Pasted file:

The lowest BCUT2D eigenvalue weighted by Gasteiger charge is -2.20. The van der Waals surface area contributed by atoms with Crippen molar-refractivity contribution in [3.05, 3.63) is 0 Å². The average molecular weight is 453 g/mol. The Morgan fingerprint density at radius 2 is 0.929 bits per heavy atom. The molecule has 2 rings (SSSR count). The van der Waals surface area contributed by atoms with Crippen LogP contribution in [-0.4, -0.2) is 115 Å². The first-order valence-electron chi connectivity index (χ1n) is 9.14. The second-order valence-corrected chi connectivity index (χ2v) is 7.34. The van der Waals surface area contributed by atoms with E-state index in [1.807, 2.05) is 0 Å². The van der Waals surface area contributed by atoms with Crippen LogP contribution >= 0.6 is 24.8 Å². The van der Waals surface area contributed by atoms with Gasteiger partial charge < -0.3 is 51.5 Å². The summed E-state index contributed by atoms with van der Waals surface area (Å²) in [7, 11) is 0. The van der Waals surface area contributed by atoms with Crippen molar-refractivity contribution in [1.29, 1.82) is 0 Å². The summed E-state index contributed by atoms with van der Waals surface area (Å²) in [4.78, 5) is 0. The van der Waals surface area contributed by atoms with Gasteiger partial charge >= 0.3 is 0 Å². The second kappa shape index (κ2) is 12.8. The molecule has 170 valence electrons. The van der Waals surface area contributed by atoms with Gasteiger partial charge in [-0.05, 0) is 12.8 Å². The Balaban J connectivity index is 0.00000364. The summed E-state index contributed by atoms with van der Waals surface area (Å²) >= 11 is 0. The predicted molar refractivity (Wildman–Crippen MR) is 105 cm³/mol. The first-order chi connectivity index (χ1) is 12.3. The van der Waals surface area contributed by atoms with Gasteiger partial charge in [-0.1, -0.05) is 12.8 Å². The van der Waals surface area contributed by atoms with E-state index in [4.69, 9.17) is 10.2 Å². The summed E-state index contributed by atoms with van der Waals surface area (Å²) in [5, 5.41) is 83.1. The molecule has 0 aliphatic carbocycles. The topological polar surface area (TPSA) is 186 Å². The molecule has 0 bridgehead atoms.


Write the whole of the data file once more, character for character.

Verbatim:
The lowest BCUT2D eigenvalue weighted by Gasteiger charge is -2.20. The van der Waals surface area contributed by atoms with Crippen molar-refractivity contribution in [3.05, 3.63) is 0 Å². The average molecular weight is 453 g/mol. The Morgan fingerprint density at radius 2 is 0.929 bits per heavy atom. The molecule has 2 rings (SSSR count). The van der Waals surface area contributed by atoms with Crippen LogP contribution in [-0.4, -0.2) is 115 Å². The first-order valence-electron chi connectivity index (χ1n) is 9.14. The second-order valence-corrected chi connectivity index (χ2v) is 7.34. The van der Waals surface area contributed by atoms with E-state index in [1.807, 2.05) is 0 Å². The van der Waals surface area contributed by atoms with Crippen LogP contribution >= 0.6 is 24.8 Å². The van der Waals surface area contributed by atoms with Gasteiger partial charge < -0.3 is 51.5 Å². The summed E-state index contributed by atoms with van der Waals surface area (Å²) in [7, 11) is 0. The van der Waals surface area contributed by atoms with Crippen molar-refractivity contribution in [1.29, 1.82) is 0 Å². The summed E-state index contributed by atoms with van der Waals surface area (Å²) in [4.78, 5) is 0. The van der Waals surface area contributed by atoms with Gasteiger partial charge >= 0.3 is 0 Å². The second kappa shape index (κ2) is 12.8. The molecule has 170 valence electrons. The van der Waals surface area contributed by atoms with Gasteiger partial charge in [-0.05, 0) is 12.8 Å². The Balaban J connectivity index is 0.00000364. The summed E-state index contributed by atoms with van der Waals surface area (Å²) >= 11 is 0. The predicted molar refractivity (Wildman–Crippen MR) is 105 cm³/mol. The first-order chi connectivity index (χ1) is 12.3. The van der Waals surface area contributed by atoms with Gasteiger partial charge in [-0.1, -0.05) is 12.8 Å². The van der Waals surface area contributed by atoms with E-state index in [4.69, 9.17) is 10.2 Å². The summed E-state index contributed by atoms with van der Waals surface area (Å²) in [5, 5.41) is 83.1. The molecule has 0 aliphatic carbocycles. The topological polar surface area (TPSA) is 186 Å². The molecule has 0 bridgehead atoms.